Friday, March 23, 2007

Character in Adversity

A recent article in the IndyStar featured Bill Garrett, who became the first black to play regularly in the Big Ten in 1947. I was saddened at how little I knew about this basketball great. At a time when he was still refused service at local restaurants, he handled nasty comments and derogatory sentiments on the basketball floor with dignity and resolve. He was by all measures the best man in the worst possible situation. More than a pioneer, he leaves a legacy about how to handle adversity.

Earlier this week my husband shared a story about a small community group that saved their change to eventually build a community center in their modest neighborhood. The KKK attended the building dedication and offered to pay the mortgage on the building - if they were allowed to conduct their meetings there. The Indiana community amidst deep Klan roots, declined. So much is revealed about people in challenging times.

Fast forward 60 years from now, as people are reading about you - what story will they tell? I had to wonder myself, what would those around me say about how I handled the extreme stress of our current situation. I'm not crossing the color barrier, becoming the first black to do this or that - but at times it does indeed feel like the weight of the world is on my shoulders. There was something broader than Garrett's role in basketball to be learned from the article.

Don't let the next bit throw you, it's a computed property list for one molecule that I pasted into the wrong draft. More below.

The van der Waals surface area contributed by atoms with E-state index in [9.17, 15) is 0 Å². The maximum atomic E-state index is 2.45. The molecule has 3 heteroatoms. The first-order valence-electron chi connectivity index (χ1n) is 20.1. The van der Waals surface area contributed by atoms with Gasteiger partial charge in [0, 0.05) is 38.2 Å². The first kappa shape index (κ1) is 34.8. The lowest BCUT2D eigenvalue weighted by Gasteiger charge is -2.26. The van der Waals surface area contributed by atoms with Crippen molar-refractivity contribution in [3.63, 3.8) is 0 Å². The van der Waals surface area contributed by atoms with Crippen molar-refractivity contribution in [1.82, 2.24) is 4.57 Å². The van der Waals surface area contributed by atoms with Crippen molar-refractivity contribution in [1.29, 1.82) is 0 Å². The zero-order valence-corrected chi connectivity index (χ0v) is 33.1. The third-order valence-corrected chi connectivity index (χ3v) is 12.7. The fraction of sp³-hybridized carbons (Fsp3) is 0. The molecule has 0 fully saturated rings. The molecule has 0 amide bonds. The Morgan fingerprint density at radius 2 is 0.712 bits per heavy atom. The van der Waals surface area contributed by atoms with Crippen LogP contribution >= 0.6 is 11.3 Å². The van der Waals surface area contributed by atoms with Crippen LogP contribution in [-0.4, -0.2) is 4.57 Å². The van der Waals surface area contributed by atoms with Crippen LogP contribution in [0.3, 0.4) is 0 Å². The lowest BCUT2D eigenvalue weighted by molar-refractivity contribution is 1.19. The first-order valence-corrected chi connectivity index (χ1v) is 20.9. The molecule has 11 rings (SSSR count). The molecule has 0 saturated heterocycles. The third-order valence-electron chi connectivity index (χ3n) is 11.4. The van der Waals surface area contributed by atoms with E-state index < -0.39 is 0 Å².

Many people will never quote the statistics of Bill Garrett's 3 seasons with Indiana University, his coaching skill that guided state champions, or his larger than life athletic skill. The quiet depthy of his character and his inner peace through all that came his way seems to cover ever statement made by those that knew him. Others simply cherished what his principled approach meant for their ability to play collegiate sports after his time was done.
So, I fast forward to today. What will my neighbors, peers, friends, parent teacher fellowship members, family, and others say when my season is over? Will they speak to unyielding faith, resilience, strong moral character - or will they have a different truth. I am reminded once again that the images we see in entertainment, on television and even in politics - are but for a season. The lasting story is the legacy that we will leave behind. I can't help but believe that Bill Garrett's wife Betty has a full story of her own - raising accomplished children as a widow, and living the story we all read. I am filled with gratitude at the reminder that life is not a dress rehearsal. If we are to set and establish a standard that others will follow, that time is now.

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